glory. They had no thought of how that glory was to be attained. They simply sought privilege and recognition.
"Jesus did know: There was a cup of humiliation that he must drink. He must claim the sin of the world for his own.
There was a baptism he must undergo. Once he claimed that sin, he would need to take it to the cross. To enter into his glory
at all, let alone to seek places of honor, anyone else must undertake to share in that humiliation and suffering as well.
"The other disciples are enraged by the presumptuous actions of James and John. Jesus addresses all of them to set
them straight. Worldly leaders assume the trappings of power and demand obedience from their subjects. But the followers of
Jesus must not imitate this worldly pattern...." (Synthesis for October 19, 2003)
The point of the Synthesis contextual commentary is that those who desire only worldly power can do nothing to transform
the world in which they seek such power.
So what is this Gospel passage telling us in our own context? It seems to me that it is saying to us that we have to be
careful that the current debate is properly framed. It is about human sexuality. And it claims to be about the authority of
scripture. And certainly issues of sexuality cause a visceral response in some that is very painful for them. But the weapons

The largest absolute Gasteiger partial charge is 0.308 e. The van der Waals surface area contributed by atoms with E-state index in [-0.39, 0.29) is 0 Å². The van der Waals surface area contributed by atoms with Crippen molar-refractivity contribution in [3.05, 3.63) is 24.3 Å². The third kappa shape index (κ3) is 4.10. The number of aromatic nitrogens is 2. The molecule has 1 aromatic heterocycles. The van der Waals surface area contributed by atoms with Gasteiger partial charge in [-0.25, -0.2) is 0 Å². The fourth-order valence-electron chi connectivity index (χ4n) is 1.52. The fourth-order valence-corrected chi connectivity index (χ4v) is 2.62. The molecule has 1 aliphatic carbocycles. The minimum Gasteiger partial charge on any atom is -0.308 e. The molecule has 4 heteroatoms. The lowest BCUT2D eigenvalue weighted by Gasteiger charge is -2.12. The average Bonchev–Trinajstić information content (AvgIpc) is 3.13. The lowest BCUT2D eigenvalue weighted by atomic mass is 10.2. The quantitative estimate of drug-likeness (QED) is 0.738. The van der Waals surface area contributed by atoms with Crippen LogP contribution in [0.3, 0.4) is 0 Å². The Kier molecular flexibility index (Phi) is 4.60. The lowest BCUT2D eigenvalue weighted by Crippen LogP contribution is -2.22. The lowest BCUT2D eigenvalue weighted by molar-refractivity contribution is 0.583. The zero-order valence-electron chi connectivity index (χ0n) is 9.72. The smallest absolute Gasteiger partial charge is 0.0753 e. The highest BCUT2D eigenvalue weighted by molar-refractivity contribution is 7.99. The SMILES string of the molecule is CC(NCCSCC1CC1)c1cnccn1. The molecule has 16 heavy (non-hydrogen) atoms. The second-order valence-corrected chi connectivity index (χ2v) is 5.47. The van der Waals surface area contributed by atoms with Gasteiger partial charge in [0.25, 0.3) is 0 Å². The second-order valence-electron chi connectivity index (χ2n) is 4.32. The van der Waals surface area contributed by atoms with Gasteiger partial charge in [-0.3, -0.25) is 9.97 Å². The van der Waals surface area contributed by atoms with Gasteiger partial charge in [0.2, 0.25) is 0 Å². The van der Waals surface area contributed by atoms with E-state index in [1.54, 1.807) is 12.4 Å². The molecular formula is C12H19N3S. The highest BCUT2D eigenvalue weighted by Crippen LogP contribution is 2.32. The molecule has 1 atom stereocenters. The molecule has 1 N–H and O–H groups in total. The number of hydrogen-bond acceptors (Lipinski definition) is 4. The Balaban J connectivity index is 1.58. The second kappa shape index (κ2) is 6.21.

that are being urged on the one hand by the people who went to Plano, Texas, seem more characteristic of power plays: withholding
of pledges to their dioceses and to the national church and threats of schism. It is about power, about winning, about who
shall have their way instead of working together to do the work we have been given to do.
And on the other hand, the timing of the issue, forcing it to be brought before General Convention, also was a power play
in my opinion. Somehow God the Holy Spirit doesn't seem to have been left much room to work.
I was pleased that the Primates' meeting in London under the wise leadership of the 104th Archbishop of Canterbury chose
to follow the classical and time tested via media, the middle way. Yes, they said: The actions of the American Church has